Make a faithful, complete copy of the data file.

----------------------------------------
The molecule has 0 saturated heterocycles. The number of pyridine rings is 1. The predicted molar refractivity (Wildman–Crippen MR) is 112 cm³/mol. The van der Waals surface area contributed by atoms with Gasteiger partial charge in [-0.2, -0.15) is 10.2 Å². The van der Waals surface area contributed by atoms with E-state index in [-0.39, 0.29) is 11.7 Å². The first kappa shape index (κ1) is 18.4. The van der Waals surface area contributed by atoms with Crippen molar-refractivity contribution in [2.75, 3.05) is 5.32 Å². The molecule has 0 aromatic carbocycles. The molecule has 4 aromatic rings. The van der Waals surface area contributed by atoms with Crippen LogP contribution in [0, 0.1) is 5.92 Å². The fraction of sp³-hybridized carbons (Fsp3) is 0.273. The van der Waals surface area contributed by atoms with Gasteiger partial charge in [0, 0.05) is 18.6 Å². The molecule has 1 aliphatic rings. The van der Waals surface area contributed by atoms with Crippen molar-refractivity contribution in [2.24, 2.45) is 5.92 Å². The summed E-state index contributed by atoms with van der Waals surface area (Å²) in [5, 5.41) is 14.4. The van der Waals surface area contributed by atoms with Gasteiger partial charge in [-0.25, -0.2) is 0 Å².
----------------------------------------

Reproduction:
The molecule has 0 saturated heterocycles. The number of pyridine rings is 1. The predicted molar refractivity (Wildman–Crippen MR) is 112 cm³/mol. The van der Waals surface area contributed by atoms with Gasteiger partial charge in [-0.2, -0.15) is 10.2 Å². The van der Waals surface area contributed by atoms with E-state index in [-0.39, 0.29) is 11.7 Å². The first kappa shape index (κ1) is 18.4. The van der Waals surface area contributed by atoms with Crippen molar-refractivity contribution in [2.75, 3.05) is 5.32 Å². The molecule has 0 aromatic carbocycles. The molecule has 4 aromatic rings. The van der Waals surface area contributed by atoms with Crippen LogP contribution in [0, 0.1) is 5.92 Å². The fraction of sp³-hybridized carbons (Fsp3) is 0.273. The van der Waals surface area contributed by atoms with Gasteiger partial charge in [0, 0.05) is 18.6 Å². The molecule has 1 aliphatic rings. The van der Waals surface area contributed by atoms with Crippen molar-refractivity contribution in [2.24, 2.45) is 5.92 Å². The summed E-state index contributed by atoms with van der Waals surface area (Å²) in [5, 5.41) is 14.4. The van der Waals surface area contributed by atoms with Gasteiger partial charge in [-0.25, -0.2) is 0 Å².